You can watch the youtube video explaining and demoing this topic here.
In a previous blogpost, we learned how to make a Pull Request on bitbucket using the branching method. Sometimes after making a pull request on a code repository, you get feedback that some things in your pull request need to be changed before it will be merged.
It's not good to create a brand new pull request for your changes, because then you'll lose the comments, and it'll keep making the PR numbers go up. You should edit the current pull request.
You can do that by overwriting the old commits for that PR and then pushing over the current branch. Let's see how to do that.
Editing A Pull Request (And Git Squashing)
If you already have a pull request, and you want to make some changes to the code for it, you can do so by downloading your version of the project, making the changes, squashing the commits together, and then pushing back to the origin, overwriting your old branch.
The list of steps is as follows:
1. On bitbucket, look for the source code for your branch.
2. Clone the project at the commit you want to change.
Note that you want your repository link to be for the specific commit that you worked on for your PR's branch. (See video for tips and tricks about how to get this URL.)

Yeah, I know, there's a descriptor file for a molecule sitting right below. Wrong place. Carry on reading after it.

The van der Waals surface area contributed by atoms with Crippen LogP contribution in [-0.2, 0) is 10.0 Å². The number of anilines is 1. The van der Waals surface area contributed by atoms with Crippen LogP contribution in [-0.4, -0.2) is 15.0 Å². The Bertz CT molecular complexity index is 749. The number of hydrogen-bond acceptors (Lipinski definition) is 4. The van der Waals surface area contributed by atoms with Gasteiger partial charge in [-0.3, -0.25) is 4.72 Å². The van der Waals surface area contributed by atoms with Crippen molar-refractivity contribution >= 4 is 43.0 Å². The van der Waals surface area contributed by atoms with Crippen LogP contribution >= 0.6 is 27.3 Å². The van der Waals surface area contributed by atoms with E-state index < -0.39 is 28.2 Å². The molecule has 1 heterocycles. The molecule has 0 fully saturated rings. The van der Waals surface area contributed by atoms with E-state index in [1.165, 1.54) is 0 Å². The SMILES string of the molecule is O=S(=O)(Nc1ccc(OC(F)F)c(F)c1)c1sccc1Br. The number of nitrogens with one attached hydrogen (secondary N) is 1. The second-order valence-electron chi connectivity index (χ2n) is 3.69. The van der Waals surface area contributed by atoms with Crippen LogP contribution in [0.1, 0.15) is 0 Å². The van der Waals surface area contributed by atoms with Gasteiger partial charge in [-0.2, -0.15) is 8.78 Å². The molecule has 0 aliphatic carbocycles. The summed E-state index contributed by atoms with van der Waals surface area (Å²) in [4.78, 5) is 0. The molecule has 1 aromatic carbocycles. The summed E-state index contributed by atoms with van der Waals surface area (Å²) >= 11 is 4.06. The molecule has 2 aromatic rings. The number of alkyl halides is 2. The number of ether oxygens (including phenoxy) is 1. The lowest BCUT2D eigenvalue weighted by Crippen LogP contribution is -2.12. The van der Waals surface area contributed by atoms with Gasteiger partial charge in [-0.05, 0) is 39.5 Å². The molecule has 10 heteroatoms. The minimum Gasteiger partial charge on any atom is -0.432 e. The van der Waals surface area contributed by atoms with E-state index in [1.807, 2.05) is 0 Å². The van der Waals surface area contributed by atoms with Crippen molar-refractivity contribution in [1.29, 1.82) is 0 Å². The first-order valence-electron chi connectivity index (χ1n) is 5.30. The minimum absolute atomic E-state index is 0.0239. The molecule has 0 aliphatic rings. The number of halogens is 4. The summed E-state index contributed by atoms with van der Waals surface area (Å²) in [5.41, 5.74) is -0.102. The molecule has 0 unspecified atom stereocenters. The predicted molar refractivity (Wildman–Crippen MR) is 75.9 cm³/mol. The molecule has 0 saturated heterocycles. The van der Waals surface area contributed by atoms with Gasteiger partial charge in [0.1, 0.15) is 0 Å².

3. In that local project, checkout onto the branch your Pull Request is for.
4. Make the changes to the project (on your local computer).
5. Add and commit those changes. (You can do this as many times as necessary.)
6. Squash your recent commits with your previous commits that were originally in your PR. The following command will do that.
NOTE: That "2" will change depending on the number of commits you're squashing together. The number you should use is [the number of commits in your PR] + [the number of commits you've recently made locally]. You can check bitbucket to see the first one, and you can use the "git status" command to see the second one. See the video for an example.
7. Next, commit your new change.
Of course, change the message in the quotation marks to describe your pull request.
8. Push your new commit to the branch.
Change the 'yourbranchname' to the name of the branch for your Pull Request. DO NOT remove that + sign. That + sign is going to overwrite your old branch (that should have the same name).
Since this process overwrites your old commits, the effect is that this updates the code for your existing Pull Request. So now, you can go back to the Pull Request on bitbucket, make a comment about the changes, and edit the Pull Request description to update what your new code actually does.
Using the "branching" technique for Pull Requests and this "squashing" technique, you can edit pull requests and have an easy process making changes to your bitbucket projects.
Bookmark this page so you have the steps and commands ready whenever you need it.
Like this content and want more? Feel free to look around and find another blog post that interests you. You can also contact me through one of the various social media channels.
1. Squashing git commits.
Hi, I'm srcmake. I play video games and develop software.
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License: All code and instructions are provided under the MIT License.